work ethic in the off-season has prepared it for a new day. “I think that coach has pushed us to the point where we are at the level that we need to be at,” McLure said. “We will be one of the fittest teams in the conference.” The team has decided to use last season’s struggle as a driving force behind its work ethic. Last year’s defeat has fed hunger pains for victory. “I think that we’ve definitely got a lot of motivation,” Baer said, adding, “All the girls that are returning know how frustrating last year was because we came so close so many games. We knew that the majority of teams that we played we could have beaten, Photo by AnnaLeis Dibert and then we barely lost. We know Sophomore Kathryn Allen makes that we’re a talented team and a play on the ball in an away we’re ready for the scoreboard to game for the Crusaders. show that,” she said. First and foremost, Baer wants to make a priority of helping “The preseason has probably been the hardest preseason that develop godly women on the anyone in North Greenville team. Being a mentor for these women’s soccer has ever seen.,” girls is one of her inspirations for said Baer. “I’ve definitely pushed being a coach and she recognizes them harder than they’ve ever the importance of her role. “I just love the fact that being a been pushed before being here in coach allows me to be a role model this program, and I think it’s been for the girls,” Baer said. “To just a really good thing. The team has mentor them and disciple them responded really well. They’ve and love them and encourage actually bonded really well as a them, but also to push them to team because I’ve been pushing make them really strong women them so hard.” of character. I also get to be After a lackluster season last someone who, hopefully, displays year, this new Crusaders soccer Christ in the way that I run the team is determined to reinvent team, so it’s really important to its image in the conference. Their me to be a coach of integrity.” team’s hard work and vigorous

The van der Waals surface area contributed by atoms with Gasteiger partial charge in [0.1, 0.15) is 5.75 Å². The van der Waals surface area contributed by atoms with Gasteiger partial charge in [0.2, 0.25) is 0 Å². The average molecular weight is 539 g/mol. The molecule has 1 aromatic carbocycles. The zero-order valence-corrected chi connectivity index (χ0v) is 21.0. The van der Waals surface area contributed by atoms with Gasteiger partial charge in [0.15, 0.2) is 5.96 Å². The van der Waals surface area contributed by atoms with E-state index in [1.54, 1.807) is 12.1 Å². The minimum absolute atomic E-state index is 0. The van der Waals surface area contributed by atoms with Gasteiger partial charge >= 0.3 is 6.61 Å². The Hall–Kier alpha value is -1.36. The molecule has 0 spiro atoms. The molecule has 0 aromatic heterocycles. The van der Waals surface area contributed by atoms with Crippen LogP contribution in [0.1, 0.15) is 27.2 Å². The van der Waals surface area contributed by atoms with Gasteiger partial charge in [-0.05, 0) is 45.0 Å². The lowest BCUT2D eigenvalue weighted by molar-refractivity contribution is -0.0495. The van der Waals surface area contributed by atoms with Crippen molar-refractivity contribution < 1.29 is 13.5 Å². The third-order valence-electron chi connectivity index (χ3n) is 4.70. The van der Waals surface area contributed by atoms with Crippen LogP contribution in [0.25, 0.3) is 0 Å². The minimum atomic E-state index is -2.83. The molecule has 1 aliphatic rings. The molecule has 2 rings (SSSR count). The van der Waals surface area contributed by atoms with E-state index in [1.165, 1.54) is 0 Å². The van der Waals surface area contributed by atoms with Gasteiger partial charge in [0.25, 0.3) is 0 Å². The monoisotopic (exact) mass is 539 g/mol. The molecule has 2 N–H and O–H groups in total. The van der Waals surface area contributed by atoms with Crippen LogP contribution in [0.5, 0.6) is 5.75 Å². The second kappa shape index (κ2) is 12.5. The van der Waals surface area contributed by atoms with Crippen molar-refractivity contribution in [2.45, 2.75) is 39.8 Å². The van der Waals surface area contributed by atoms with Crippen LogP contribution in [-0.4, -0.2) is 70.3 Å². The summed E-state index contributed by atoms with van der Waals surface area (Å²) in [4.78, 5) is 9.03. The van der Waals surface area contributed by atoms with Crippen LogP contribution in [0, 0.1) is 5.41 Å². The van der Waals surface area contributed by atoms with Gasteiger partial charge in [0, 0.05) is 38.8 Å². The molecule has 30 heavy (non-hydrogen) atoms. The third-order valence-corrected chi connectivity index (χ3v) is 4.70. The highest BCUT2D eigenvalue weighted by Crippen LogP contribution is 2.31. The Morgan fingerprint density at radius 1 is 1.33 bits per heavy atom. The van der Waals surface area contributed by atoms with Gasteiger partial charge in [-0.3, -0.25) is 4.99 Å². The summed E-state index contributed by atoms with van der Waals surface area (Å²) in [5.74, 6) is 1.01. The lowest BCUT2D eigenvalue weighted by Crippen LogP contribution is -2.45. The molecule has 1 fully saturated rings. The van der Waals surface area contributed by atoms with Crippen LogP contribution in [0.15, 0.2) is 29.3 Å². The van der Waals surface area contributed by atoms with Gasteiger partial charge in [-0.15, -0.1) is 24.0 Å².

Photo by Cory Guinn
Experience crucial to Crusader’s success
Savanna Smith Staff Writer